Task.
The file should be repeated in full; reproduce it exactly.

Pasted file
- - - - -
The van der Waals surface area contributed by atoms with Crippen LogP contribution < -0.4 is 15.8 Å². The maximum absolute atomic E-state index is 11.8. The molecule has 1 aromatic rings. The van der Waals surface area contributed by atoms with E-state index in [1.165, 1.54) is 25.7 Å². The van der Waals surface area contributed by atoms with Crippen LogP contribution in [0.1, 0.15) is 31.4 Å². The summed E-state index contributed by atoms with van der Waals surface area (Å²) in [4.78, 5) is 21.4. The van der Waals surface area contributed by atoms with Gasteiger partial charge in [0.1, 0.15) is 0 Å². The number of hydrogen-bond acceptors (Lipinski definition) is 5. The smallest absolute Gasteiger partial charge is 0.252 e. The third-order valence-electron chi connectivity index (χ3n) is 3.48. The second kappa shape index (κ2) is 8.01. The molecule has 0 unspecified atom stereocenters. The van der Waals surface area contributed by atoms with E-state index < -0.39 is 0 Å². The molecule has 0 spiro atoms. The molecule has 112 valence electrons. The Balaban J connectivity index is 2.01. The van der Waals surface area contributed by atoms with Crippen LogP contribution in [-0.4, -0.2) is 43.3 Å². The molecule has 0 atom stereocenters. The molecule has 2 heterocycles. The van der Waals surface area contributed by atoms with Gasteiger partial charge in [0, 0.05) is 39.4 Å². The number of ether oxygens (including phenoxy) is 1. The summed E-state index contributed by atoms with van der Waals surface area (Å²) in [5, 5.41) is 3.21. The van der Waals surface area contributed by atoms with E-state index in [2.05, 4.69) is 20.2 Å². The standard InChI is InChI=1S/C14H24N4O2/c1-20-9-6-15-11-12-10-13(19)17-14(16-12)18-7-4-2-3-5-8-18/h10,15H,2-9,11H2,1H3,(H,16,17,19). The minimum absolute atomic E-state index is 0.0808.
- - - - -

The van der Waals surface area contributed by atoms with Crippen LogP contribution < -0.4 is 15.8 Å². The maximum absolute atomic E-state index is 11.8. The molecule has 1 aromatic rings. The van der Waals surface area contributed by atoms with E-state index in [1.165, 1.54) is 25.7 Å². The van der Waals surface area contributed by atoms with Crippen LogP contribution in [0.1, 0.15) is 31.4 Å². The summed E-state index contributed by atoms with van der Waals surface area (Å²) in [4.78, 5) is 21.4. The van der Waals surface area contributed by atoms with Gasteiger partial charge in [0.1, 0.15) is 0 Å². The number of hydrogen-bond acceptors (Lipinski definition) is 5. The smallest absolute Gasteiger partial charge is 0.252 e. The third-order valence-electron chi connectivity index (χ3n) is 3.48. The second kappa shape index (κ2) is 8.01. The molecule has 0 unspecified atom stereocenters. The van der Waals surface area contributed by atoms with E-state index < -0.39 is 0 Å². The molecule has 0 spiro atoms. The molecule has 112 valence electrons. The Balaban J connectivity index is 2.01. The van der Waals surface area contributed by atoms with Crippen LogP contribution in [-0.4, -0.2) is 43.3 Å². The molecule has 0 atom stereocenters. The molecule has 2 heterocycles. The van der Waals surface area contributed by atoms with Gasteiger partial charge in [0, 0.05) is 39.4 Å². The number of ether oxygens (including phenoxy) is 1. The summed E-state index contributed by atoms with van der Waals surface area (Å²) in [5, 5.41) is 3.21. The van der Waals surface area contributed by atoms with E-state index in [2.05, 4.69) is 20.2 Å². The standard InChI is InChI=1S/C14H24N4O2/c1-20-9-6-15-11-12-10-13(19)17-14(16-12)18-7-4-2-3-5-8-18/h10,15H,2-9,11H2,1H3,(H,16,17,19). The minimum absolute atomic E-state index is 0.0808.